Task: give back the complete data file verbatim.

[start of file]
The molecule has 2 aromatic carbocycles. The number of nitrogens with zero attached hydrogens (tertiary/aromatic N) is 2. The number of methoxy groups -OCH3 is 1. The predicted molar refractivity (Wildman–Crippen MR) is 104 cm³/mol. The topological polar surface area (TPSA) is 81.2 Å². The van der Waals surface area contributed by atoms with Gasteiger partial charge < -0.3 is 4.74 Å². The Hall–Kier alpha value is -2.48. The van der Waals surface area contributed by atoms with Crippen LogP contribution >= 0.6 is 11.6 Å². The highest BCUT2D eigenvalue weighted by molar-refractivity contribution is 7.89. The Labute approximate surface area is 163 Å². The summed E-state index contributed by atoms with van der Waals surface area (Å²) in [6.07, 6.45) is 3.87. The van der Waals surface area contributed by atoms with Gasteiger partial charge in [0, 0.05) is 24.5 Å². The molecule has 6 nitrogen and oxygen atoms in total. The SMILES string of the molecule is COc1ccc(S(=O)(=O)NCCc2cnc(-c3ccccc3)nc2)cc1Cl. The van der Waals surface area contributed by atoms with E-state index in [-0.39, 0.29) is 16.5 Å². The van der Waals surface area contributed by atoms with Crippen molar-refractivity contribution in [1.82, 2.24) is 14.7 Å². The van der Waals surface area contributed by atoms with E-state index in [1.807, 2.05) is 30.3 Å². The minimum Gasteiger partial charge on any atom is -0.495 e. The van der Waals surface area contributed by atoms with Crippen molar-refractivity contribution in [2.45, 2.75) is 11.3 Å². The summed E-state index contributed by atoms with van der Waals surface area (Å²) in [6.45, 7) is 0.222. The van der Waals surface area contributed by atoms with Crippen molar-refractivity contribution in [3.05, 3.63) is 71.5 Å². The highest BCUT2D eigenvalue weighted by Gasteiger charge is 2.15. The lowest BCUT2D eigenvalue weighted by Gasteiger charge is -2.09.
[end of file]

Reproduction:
The molecule has 2 aromatic carbocycles. The number of nitrogens with zero attached hydrogens (tertiary/aromatic N) is 2. The number of methoxy groups -OCH3 is 1. The predicted molar refractivity (Wildman–Crippen MR) is 104 cm³/mol. The topological polar surface area (TPSA) is 81.2 Å². The van der Waals surface area contributed by atoms with Gasteiger partial charge < -0.3 is 4.74 Å². The Hall–Kier alpha value is -2.48. The van der Waals surface area contributed by atoms with Crippen LogP contribution >= 0.6 is 11.6 Å². The highest BCUT2D eigenvalue weighted by molar-refractivity contribution is 7.89. The Labute approximate surface area is 163 Å². The summed E-state index contributed by atoms with van der Waals surface area (Å²) in [6.07, 6.45) is 3.87. The van der Waals surface area contributed by atoms with Gasteiger partial charge in [0, 0.05) is 24.5 Å². The molecule has 6 nitrogen and oxygen atoms in total. The SMILES string of the molecule is COc1ccc(S(=O)(=O)NCCc2cnc(-c3ccccc3)nc2)cc1Cl. The van der Waals surface area contributed by atoms with E-state index in [-0.39, 0.29) is 16.5 Å². The van der Waals surface area contributed by atoms with Crippen molar-refractivity contribution in [1.82, 2.24) is 14.7 Å². The van der Waals surface area contributed by atoms with E-state index in [1.807, 2.05) is 30.3 Å². The minimum Gasteiger partial charge on any atom is -0.495 e. The van der Waals surface area contributed by atoms with Crippen molar-refractivity contribution in [2.45, 2.75) is 11.3 Å². The summed E-state index contributed by atoms with van der Waals surface area (Å²) in [6.45, 7) is 0.222. The van der Waals surface area contributed by atoms with Crippen molar-refractivity contribution in [3.05, 3.63) is 71.5 Å². The highest BCUT2D eigenvalue weighted by Gasteiger charge is 2.15. The lowest BCUT2D eigenvalue weighted by Gasteiger charge is -2.09.